Clinically, the disease can be classified as segmental, nonsegmental or mixed. The difference between these subtypes is not solely associated with clinical symptoms (mode of formation of the first skin lesion, its size and location, accompanying autoimmune diseases and natural course of dermatosis) but also with the etiology (2,3,5). This distinction is important in terms of treatment options and prognosis. Lesions can be seen in the form of white macules of varying shapes and sizes anywhere on the body [2,3]. Recent studies have reported that uveitis and sensorineural hearing loss can be seen in 13-16% of patients as a result of a decrease in melanocytes in the audiological and ophthalmological system together with skin and mucosal involvement, or as a part of polyendocrinopathy syndrome. The most serious outcome of the disease is that it can compromise quality of life as a result of psychological impacts such as depression, social phobia and loss of self-esteem [2,5].
Although various therapeutic options are available for vitiligo, resistance to treatment is common. The most generally employed of these therapeutic options are topical corticosteroids, topical calcineurin inhibitors and ultraviolet (UV) light therapy. UV therapies can be applied in the form of phototherapy (UVB) and photochemotherapy (psoralen plus UVA). UV therapies are considered the most effective of these. Although systemic corticosteroids are effective in widespread and progressive cases, there are concerns over their reliability in long-term use. Several topical and systemic treatments are still being investigated. The effectiveness of TNF-α inhibitors due to increased TNF-α levels in vitiligo has also attracted attention [6,7]. Grafting techniques supplemental to these therapies have also become popular in the last 1-2 decades. Surgical treatment of vitiligo due to melanocyte injury is possible with surgical melanocyte replacement. These surgical techniques are known as grafting methods. There are two types – tissue grafting and cell grafting. Selection of grafting technique varies depending on lesion size, the patient’s age, social status and expectations and the skill of the surgeon due to perform the procedure [8]. Autologous mini-punch grafting and needling are other surgical options due to the minimal need for equipment and ease of application [9]. One study showed that a positive improvement was identified in quality of life indices of patients with vitiligo receiving excimer laser therapy [10]. Low-level laser (LLL) therapy is a new technique that is expanding rapidly and is used in wound healing with stem cell renewal and several skin diseases, such as acne scarring. In vitiligo, however, it has been shown to reduce depigmentation with melanocyte stimulation and autoimmunity inhibition and to increase pigmentation [11]. Two separate studies have also reported that Polypodium leucotomos extract (PLE), a tropical fern found in South and Central America, can also be included among the alternative therapies. PLE has been used by indigenous populations for various skin diseases for many years. PLE has been determined to have antioxidant, anti-inflammatory, antitumor and photoprotective effects, and the gel, cream and oral forms have been shown to be beneficial in pigmentation diseases, including vitiligo [12,13].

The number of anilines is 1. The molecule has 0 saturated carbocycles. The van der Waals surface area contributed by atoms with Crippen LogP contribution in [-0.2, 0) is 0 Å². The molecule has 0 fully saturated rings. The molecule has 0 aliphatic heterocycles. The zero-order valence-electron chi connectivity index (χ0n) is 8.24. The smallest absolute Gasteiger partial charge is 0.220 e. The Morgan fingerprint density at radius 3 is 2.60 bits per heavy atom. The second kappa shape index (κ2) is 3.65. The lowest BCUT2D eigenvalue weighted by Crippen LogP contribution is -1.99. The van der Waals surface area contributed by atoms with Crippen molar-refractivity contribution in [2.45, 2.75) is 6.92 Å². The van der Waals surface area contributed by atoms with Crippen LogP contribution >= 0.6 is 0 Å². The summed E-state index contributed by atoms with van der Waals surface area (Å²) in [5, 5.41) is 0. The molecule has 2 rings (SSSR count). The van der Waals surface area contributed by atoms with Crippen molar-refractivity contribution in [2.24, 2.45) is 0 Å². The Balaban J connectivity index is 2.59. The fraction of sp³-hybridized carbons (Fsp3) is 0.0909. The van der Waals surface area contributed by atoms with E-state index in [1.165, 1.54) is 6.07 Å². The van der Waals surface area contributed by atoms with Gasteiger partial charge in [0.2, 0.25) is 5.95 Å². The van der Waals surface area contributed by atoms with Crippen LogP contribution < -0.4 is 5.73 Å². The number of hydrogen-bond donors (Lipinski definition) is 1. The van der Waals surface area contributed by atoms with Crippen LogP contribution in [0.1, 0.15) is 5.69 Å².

Vogt-Koyanagi-Harada syndrome (VKHS): VKHS is a rare autoimmune disease involving melanin containing skin, meninges, inner ear and eyes. It is more common among black-skinned women aged 20-50. The classic appearance includes bilateral panuveitis, hypoacusia, poliosis with meningitis, vitiligo and alopecia. The cause is uncertain, although the role of genetic factors has been stressed. Attacks may be seen in some patients despite the early use of high-dose systemic steroids [14].
Idiopathic guttate hypomelanosis (IGH): IGH is a leucodermic dermatosis more commonly seen in middle-aged or elderly women with a familial disposition. Although the cause of IGH is uncertain, actinic and iatrogenic injury triggered by photoaging and ultraviolet light have been implicated in the pathology. Macules with sharp margins 2-10 mm in size are seen in clinical practice. These are most commonly seen on the extensor surfaces of the extremities, and also in other regions such as the abdomen and chest. Non-ablated laser, fractionated carbon dioxide laser, 88% phenol and topical tacrolimus and pimecrolimus can be used in treatment [15].